Meanwhile, as the legislative supermajorities try to reach agreement on a plan to give massive tax breaks to the wealthiest individuals and corporations in the state, the House and Senate descended on an already austere state budget to make spending cuts to various programs, agencies and services in anticipation of the plunging revenue collections the tax cuts will create.
In looking for easy targets, our largest institutions of higher education, of course, were first and foremost in the crosshairs. (After all, they indoctrinate impressionable young minds into becoming liberals, they opposed legislators on campus carry bills and, what the heck, they can just raise tuition again to make up for the cuts.)
While the House budget plan (HB 2022) cuts general revenue funding to Marshall and West Virginia universities by a total of $28 million, it dedicates the same amount to the schools out of anticipated 2020-21 budget surplus to make both institutions whole.
(Of course, that means in future base budgets, WVU will start with an $18 million shortfall, and Marshall will start $10 million short.)
However, for his coup de grace, Steele co-sponsored an amendment to strike the sections in the budget bill designating the two schools are to receive the total of $28 million from budget surplus. That would have cut state appropriations to WVU by 10.8% and Marshall by 12.2%.
Fortunately, cooler heads prevailed, and the House did not take up the amendment.
Notable, however, that both WVU President Gordon Gee and Marshall President Jerome Gilbert have spoken out this year and in the past against campus carry legislation.
Finally, have to say it was curious at the time when during one of his public appearances touting his income tax cut/shift plan, Gov. Jim Justice compared himself to the Founding Fathers, saying, “Many of them lost all their riches, but they stepped up to serve.”
I’m no expert on the Founding Fathers, although I just finished reading Thomas Ricks’ excellent “First Principles,” and while I’m aware that some (James Madison, James Monroe and Thomas Jefferson) had lost some of their wealth by the time of their deaths (Social Security and Medicare having not yet been invented), I’ve not read about any of the Founding Fathers who lost the entirety of their fortunes while in public service.
Last week, however, we got a clue as to what Justice’s rumination was all about, when Forbes magazine unceremoniously removed Justice from its list of billionaires, with an article entitled, “Gov. Jim Justice no longer a billionaire, after $850 million debt to insolvent Greensill Capital revealed.”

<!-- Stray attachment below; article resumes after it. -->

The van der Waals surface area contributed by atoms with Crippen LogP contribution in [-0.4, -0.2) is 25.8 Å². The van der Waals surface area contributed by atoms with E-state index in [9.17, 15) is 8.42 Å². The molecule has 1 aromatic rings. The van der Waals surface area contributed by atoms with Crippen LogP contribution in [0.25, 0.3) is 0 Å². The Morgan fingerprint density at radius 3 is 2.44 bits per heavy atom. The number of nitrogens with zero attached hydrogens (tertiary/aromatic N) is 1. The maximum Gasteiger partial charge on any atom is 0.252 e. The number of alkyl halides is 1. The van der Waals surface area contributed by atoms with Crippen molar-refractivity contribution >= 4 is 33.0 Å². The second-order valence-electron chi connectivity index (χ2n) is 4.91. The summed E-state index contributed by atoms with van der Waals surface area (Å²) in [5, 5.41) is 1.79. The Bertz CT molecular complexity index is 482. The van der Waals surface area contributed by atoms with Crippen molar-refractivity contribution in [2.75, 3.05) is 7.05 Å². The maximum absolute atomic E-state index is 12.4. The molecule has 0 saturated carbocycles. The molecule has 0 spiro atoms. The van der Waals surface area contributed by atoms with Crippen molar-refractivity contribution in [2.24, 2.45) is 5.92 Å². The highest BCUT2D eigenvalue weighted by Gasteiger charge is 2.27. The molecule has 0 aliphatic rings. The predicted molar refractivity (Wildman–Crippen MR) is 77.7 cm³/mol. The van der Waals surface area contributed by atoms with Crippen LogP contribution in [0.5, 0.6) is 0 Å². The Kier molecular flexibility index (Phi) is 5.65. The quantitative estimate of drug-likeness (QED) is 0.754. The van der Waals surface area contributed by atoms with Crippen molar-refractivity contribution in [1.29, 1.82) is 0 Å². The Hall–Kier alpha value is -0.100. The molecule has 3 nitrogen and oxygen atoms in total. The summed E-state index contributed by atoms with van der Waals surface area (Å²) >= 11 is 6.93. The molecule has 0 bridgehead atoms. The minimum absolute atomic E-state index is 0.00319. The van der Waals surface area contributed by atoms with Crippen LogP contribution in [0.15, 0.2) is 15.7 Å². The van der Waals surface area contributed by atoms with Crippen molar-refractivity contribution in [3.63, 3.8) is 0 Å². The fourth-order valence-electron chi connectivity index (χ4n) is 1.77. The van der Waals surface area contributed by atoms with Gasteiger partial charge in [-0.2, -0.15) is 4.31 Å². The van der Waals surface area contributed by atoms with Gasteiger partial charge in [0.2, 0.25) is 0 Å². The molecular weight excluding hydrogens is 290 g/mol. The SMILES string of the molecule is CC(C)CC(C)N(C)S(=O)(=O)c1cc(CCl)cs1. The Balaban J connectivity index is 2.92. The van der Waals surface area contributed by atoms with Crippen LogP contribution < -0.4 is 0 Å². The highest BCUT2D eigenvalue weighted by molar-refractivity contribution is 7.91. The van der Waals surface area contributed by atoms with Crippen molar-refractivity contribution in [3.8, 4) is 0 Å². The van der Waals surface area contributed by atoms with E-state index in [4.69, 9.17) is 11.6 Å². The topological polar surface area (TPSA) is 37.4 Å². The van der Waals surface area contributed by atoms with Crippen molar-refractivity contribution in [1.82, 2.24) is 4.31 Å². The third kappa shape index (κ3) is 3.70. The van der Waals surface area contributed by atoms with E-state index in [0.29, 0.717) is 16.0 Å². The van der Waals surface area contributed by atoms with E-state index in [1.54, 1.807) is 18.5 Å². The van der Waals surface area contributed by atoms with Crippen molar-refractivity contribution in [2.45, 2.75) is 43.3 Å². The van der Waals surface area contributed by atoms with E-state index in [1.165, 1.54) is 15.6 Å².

The two most telling excerpts from the article:
“The Greensill case has captivated Ben Hunt, who in early March wrote a trenchant analysis of what he considers dirty doings at Greensill on his wonky Epsilon Theory site. Says Hunt, “What really surprised me about the Justice case is that it basically says, ‘We were engaged in bank fraud’” — his assessment of the legality of borrowing against fake invoices from fake customers. Justice admitted that they make up these prospective receivables to borrow against because nobody would give them against their actual business.”
Also, “There are not a lot of bright spots in the Justice family empire. Last year the PGA Tour permanently canceled its longtime stop at the Greenbrier Hotel, which Justice bought out of bankruptcy in 2009 and has struggled to renovate since devastating 2016 floods. Justice has been fighting since then with insurance adjusters and claims to have put more than $200 million into renovations, though it needs much more.”
This raises another issue that I’ve been curious about for years.
The vast majority of Justice’s large collection of businesses are headquartered not in West Virginia, but in Roanoke, Virginia. That includes a lot of the biggies, including Bluestone Energy.
In 2012, according to news accounts, Justice bought the former Bank of America office building in downtown Roanoke for $2.1 million to consolidate those various company headquarters in a centralized location.
In a Roanoke Times article about the purchase, son Jay Justice talked about moving the headquarters of Southern Coal Corp. from Beckley to Roanoke, saying, “The market pool for higher-qualified people here is better, just by the sheer size of the city.”
Imagine if, instead of investing in Roanoke, Justice had chosen to, say, buy Huntington Square in downtown Charleston, and move his companies and jobs here.
It doesn’t appear that there’s any big tax advantage to locating his headquarters in Virginia. According to the Tax Foundation’s 2021 Business Tax Climate report, West Virginia ranks 22nd for business tax climate, while Virginia is 26th.
The Justice family does, however, have ties to southwestern Virginia. Jay graduated from Virginia Tech, and the governor’s daughter Jill graduated from the School of Osteopathic Medicine in Blacksburg, Virginia.